Personal Finance

Living and Working in Different Countries – Part 1 of 2

I asked frequent commenter Telly if she would consent to doing an interview about her experiences with living in Canada and working in the United States. Not only did she do the interview but she spent a lot of time writing great answers chock full of interesting information. I’ll be conducting a couple more interviews with Telly in the future on other topics. If you have an interesting story and would like to be interviewed then please send me an email.


Why do you live in Canada and work in the US – ie how did this happen?

I graduated with a degree in Engineering back in 1999. At the time, there were many job opportunities in Michigan and the exchange rate was a whopping $1.50 or so! A 50% raise for crossing the border each day? Sounded about right to me (and my then boyfriend, now husband). Actually, I would say a majority of my classmates also accepted positions in the US.

The NAFTA agreement allows for a certain list of professions to obtain work in other NAFTA countries pretty easily. Each year I have to renew my TN visa by showing my university degree, a letter from my employer, and pay $60US to the Customs office States-side (my company reimburses me). It’s a relatively easy process that takes about 5-10 minutes.

What is your commute like with respect to crossing the border? Do you get to know the border guards? Do you work from home at all?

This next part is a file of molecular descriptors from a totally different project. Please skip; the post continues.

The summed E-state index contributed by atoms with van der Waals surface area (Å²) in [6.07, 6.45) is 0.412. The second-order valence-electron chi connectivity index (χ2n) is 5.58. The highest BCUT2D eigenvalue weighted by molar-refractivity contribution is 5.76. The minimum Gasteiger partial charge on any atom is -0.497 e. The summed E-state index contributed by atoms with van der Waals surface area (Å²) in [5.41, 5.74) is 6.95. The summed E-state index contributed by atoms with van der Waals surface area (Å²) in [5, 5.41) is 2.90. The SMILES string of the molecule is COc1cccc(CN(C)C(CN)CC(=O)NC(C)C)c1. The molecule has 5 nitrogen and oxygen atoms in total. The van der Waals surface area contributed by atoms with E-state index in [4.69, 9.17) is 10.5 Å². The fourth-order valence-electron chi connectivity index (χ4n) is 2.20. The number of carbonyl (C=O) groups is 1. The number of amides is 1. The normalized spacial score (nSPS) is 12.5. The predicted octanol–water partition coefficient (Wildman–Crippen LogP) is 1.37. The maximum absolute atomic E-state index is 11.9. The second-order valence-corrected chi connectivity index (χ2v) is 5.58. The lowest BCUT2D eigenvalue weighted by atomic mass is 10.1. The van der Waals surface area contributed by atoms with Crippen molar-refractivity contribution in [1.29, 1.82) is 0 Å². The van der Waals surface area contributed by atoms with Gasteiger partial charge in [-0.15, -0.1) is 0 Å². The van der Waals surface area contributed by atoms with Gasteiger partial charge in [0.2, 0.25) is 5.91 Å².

My commute isn’t all that bad most days, usually about 30 minutes or so (I live very close to the border). Most of my co-workers in the US actually have substantially longer commutes than I do as I’m usually opposing traffic. The days surrounding Sept. 11 were obviously very chaotic. For a few weeks after 9-11 I did work from home but other than that I do not. On some random mornings the border is messy for no apparent reason. My hours are flexible though so it doesn’t wreak much havoc on my day thankfully. I think as the exchange rate got worse (for commuters like me) more and more people looked to find work back in Canada and the border seems to be much less busy than back in the days of up to $1.60 exchange.

I use a Nexus pass which helps speed things along. The border guards are actually quite friendly and a few of them refer to me by name. 🙂

Are you planning to continue with cross border working? Is it a lot of hassle or no big deal?

I’ve actually been on the lookout for jobs back home but haven’t found anything too exciting as of yet. There are definitely still more opportunities in the US, especially for more technical positions and less manufacturing type positions. Crossing the border isn’t too bad. I think the two biggest issues for me are: 1) taxation, 2) maternity leave (as we’re thinking of starting a family in the near future.

As many of you probably know, the difference between Canada and the US with respect to maternity (or paternity leave) is rather drastic. A new mother, whether through birth or adoption, is only entitled by law (FMLA), to 12 weeks unpaid leave (most employers pay a percentage of pay for the 1st 6 weeks). And actually, it’s remarkable how few people actually take the “entire” 12 weeks. More commonly, women tend to take just 6 weeks. (I’m sure all the new parents are thinking that’s nuts!)